[This week's Haveil Havalim is here!]
I wrote the following four years ago, when I was still in the pulpit. It is a measure of the intimidation that is Pesach that I can vividly remember how I felt when I wrote it.
Pesach is coming.
I know what you’re thinking: Of course Pesach is coming! What did you expect, when Purim is so last week!
But you don’t understand: Pesach is coming.
Five derashos - two for the first days of Pesach, one for Shabbos Chol haMoed, two for the last days. Not to mention another for Shabbos right after Pesach.
Divrei Torah for each night of Yom Tov, and Shabbos.
Shiurim for each afternoon of Yom Tov, and Shabbos, between Minchah and Maariv.
Krias haTorah for eight days, and a different one each day, including Chol haMoed.
Pesach is coming, I tell you.
And the shailos, oh, the shailos. How do I kasher my coffee-maker? What’s the latest on kashering microwave ovens? Does this need a special hechsher for Pesach? Why? Why not?
My grandmother used peanut oil and had no problem with it. My grandmother refused to use peanut oil, and would have spit on your Pesach kitchen.
What’s the story with mustard? Does meat need a special hechsher? What about fresh fish?
Rabbi, I’m away for Pesach; can I just do a bedikah on the front hallway of my house? How about just a bathroom?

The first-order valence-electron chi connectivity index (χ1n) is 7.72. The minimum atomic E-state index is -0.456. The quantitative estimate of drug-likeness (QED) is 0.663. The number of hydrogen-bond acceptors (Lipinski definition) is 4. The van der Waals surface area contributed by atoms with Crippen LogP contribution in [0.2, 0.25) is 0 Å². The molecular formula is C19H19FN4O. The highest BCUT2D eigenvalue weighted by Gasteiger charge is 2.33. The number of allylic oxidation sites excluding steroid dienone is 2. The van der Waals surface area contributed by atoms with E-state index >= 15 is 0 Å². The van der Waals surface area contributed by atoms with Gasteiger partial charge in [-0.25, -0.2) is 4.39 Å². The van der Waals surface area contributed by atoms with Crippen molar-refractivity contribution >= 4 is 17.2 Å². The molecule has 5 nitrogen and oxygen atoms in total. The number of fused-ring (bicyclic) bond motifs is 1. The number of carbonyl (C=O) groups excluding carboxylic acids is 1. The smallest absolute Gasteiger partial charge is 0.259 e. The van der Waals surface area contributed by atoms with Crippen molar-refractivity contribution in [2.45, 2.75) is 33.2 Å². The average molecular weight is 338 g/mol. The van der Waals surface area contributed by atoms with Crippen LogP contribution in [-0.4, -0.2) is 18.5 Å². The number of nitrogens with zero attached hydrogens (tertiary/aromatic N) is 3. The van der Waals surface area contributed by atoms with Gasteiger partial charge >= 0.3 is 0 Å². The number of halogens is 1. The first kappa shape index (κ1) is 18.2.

Oh, yes, Pesach is coming, my friend.
The mass exodus of two-thirds of my shul to various relatives. We can't get anyone to come to our Seder. Maybe they go away just to avoid being invited to our Seder.
Somewhere, some community swells massively with the exflux of my congregants. And we don’t get nearly as many influxers as we have exfluxers; presumably the overflow is in the hotels.
Or worse: Maybe they all just say they're going away. They're hiding in their homes.
Pesach is coming to town.
“Yes, I know you’re busy playing Rabbi,” the rebbitzen will say to me one day very soon, “but how about playing husband a little, too? You know, cleaning up your study, the bedroom, the garage, the basement? Watching the kids for a while? Doing some of the shopping? And if you’re too busy to kasher our sink, why do you have the time to kasher everyone else’s?”
And my favorite: “You told Mrs. X she doesn’t need to cover that counter, and ours are the same - why are we covering ours?”
Pesach is coming; look on Pesach, ye mighty, and despair.
Yom HaAtzmaut will get short shrift.
As will Lag ba’Omer even though it’s a Sunday this year.
Yom Yerushalayim? Be happy we’ll say Hallel, pal.
Yom haShoah? I follow Rav Soloveichik that Tisha b'Av is the day for national avelus.
All of those dates will be ignored in the rush of PESACH, and by the time Yom Tov is over I’ll have not the slightest energy for planning more special events. We’ll be lucky if I get together an all-night program in time for Shavuos.
Pesach is coming.
And you know the worst part? It’s just five months from Rosh Chodesh Nisan to Rosh Chodesh Elul.
And then you wonder why I get drunk at the Seder.